Sarah Ohle  32:47

Well, if you think even just from a personal perspective that I like when things are tailored to me, and I would rather just tell you what I want, then Have you guessed that it because you know, you're not always gonna get it right, based on my web activity, or even my personal like behavior online. Like, if you ask me what types of products I want to see, I will have an opinion and then it'll be more tailored, it'll be more likely to engage me,

Christopher Young  33:16

you just reminded me of an example. You know, I was before I joined Adobe, I was at E Trade. And we are, you know, in the brokerage space, there's something called account transfer and a cat where someone can just basically lift their entire portfolio on positions and bring it to another company. So you know, I tried to put together a campaign that was trying to avoid these Account Transfers where you lose a comp customer and how many assets they had. Long story short is we assembled information like okay, they've called the call center multiple times a week, they visit an account transfer page clear indicator, right that they're going to leave. We loaded that information for outbound calls to be paid because these were good customers bars. And when our rep started making the calls, they're like, No, I wasn't trying to leave. Like no, I wasn't I had no intention of transferring leaving. So it's just a clear example of as much analysis that you can do. Like there's nothing that supersedes is simply understanding and asking the person. Yeah, absolutely. So the final pillar,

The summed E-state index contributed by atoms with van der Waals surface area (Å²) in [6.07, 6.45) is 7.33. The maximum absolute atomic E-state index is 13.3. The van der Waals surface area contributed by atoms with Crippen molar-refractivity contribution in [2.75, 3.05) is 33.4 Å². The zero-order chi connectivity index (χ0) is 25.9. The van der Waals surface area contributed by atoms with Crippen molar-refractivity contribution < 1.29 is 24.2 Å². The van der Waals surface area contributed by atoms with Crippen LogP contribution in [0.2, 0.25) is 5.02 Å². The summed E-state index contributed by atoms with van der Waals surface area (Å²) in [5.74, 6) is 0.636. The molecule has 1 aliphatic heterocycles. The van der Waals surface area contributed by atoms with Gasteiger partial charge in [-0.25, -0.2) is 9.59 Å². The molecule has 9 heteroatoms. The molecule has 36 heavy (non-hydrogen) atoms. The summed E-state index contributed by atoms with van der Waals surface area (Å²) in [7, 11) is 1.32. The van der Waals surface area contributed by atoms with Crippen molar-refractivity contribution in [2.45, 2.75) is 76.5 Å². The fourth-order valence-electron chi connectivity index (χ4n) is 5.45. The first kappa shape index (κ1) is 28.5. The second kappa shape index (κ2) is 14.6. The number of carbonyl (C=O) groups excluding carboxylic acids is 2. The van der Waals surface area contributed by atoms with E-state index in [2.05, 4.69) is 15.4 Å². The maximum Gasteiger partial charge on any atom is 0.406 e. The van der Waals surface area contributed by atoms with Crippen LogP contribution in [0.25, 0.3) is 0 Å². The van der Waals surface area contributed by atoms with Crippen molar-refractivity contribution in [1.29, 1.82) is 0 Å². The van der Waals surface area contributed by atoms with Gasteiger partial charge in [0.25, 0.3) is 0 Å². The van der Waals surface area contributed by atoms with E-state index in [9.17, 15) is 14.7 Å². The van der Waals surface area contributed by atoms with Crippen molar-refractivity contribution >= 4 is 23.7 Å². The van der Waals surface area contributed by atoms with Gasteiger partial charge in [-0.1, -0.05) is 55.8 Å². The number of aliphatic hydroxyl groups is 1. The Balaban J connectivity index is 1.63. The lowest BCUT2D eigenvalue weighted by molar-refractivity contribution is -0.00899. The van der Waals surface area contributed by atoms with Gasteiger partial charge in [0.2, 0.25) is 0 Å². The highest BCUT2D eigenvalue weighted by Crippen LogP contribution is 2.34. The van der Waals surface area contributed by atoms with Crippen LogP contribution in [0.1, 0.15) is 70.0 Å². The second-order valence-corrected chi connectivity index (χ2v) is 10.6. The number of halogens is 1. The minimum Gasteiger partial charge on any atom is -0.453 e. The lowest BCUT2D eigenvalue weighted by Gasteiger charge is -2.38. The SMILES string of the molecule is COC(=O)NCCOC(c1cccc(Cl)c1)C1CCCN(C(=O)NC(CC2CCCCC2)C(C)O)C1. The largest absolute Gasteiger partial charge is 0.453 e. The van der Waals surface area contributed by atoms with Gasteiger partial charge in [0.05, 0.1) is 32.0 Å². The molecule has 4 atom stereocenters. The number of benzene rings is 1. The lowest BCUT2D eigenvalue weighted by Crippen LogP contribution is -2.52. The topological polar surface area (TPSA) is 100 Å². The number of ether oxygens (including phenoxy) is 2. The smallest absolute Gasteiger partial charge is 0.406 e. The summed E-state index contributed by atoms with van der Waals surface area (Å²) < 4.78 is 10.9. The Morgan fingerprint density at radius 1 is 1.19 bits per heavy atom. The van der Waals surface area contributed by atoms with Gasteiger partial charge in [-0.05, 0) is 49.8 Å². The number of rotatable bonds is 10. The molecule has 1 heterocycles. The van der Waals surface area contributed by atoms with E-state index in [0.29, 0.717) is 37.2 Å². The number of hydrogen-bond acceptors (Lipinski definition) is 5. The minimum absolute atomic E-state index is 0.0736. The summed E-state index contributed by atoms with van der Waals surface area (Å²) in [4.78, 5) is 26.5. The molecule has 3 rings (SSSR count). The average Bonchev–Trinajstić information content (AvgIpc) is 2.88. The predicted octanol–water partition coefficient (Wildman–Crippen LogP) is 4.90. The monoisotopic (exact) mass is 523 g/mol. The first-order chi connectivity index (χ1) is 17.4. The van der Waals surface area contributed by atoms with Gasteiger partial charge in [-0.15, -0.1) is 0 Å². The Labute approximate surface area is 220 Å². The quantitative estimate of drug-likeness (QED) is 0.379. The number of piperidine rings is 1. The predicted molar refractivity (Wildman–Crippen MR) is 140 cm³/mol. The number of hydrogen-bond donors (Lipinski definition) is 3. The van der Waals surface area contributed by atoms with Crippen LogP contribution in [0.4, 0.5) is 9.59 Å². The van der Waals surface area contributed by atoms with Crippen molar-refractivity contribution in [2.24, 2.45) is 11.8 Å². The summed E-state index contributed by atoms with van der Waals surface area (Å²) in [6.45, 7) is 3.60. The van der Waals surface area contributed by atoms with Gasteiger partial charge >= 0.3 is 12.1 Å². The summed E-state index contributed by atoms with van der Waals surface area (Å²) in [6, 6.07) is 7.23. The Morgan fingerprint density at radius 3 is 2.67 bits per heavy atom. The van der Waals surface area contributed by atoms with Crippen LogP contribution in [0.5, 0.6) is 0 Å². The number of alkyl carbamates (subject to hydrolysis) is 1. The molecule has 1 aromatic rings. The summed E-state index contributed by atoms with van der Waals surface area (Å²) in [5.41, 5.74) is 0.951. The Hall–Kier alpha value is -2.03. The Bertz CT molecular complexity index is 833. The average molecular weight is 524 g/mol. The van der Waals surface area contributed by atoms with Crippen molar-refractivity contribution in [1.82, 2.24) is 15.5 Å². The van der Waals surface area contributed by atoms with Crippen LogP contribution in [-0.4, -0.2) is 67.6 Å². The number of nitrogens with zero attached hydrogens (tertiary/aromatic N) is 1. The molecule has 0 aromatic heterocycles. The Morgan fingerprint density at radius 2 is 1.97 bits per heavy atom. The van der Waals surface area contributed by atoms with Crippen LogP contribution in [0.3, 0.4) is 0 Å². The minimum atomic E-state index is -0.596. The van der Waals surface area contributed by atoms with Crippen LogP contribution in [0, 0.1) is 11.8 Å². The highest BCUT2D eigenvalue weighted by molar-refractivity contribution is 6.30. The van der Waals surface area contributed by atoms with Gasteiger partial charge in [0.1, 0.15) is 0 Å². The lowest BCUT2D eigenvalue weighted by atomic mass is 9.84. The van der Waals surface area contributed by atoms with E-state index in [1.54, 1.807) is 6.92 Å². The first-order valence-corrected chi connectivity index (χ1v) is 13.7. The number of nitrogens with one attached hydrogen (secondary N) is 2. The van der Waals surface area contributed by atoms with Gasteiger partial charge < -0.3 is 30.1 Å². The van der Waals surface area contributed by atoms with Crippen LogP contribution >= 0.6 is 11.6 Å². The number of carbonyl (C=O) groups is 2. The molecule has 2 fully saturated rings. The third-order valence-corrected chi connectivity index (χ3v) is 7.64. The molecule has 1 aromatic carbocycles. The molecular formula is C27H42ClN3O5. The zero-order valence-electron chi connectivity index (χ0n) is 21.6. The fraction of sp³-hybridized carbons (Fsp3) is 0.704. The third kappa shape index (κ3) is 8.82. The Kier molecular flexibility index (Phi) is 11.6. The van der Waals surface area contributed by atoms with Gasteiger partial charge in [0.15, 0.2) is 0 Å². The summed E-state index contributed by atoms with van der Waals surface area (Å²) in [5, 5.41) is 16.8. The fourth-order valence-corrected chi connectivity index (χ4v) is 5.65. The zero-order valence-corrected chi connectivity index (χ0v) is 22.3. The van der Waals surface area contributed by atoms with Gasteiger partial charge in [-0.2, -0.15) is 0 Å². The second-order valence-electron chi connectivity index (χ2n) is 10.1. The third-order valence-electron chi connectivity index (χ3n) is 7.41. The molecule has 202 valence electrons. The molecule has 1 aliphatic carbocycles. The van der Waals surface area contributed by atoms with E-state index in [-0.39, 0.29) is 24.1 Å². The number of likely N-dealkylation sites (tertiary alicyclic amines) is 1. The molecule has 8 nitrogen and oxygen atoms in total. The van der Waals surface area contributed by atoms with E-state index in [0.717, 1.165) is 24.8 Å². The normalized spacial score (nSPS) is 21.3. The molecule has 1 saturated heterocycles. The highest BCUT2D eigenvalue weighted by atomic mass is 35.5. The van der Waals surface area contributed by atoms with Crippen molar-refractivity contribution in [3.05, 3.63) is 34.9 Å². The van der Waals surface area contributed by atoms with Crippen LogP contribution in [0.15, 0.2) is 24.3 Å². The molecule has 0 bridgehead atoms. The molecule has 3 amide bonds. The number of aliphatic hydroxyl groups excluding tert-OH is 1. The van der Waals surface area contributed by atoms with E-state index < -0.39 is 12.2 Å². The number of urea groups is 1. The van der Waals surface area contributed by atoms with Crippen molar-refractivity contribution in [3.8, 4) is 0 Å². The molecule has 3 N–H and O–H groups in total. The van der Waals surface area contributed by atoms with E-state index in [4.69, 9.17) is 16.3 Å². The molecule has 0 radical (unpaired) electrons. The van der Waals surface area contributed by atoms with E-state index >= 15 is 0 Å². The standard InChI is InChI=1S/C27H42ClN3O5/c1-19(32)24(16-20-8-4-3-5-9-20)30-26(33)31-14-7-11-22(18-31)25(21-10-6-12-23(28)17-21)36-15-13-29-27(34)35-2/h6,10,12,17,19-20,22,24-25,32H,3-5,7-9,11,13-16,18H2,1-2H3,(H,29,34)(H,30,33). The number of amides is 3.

Sarah Ohle  34:17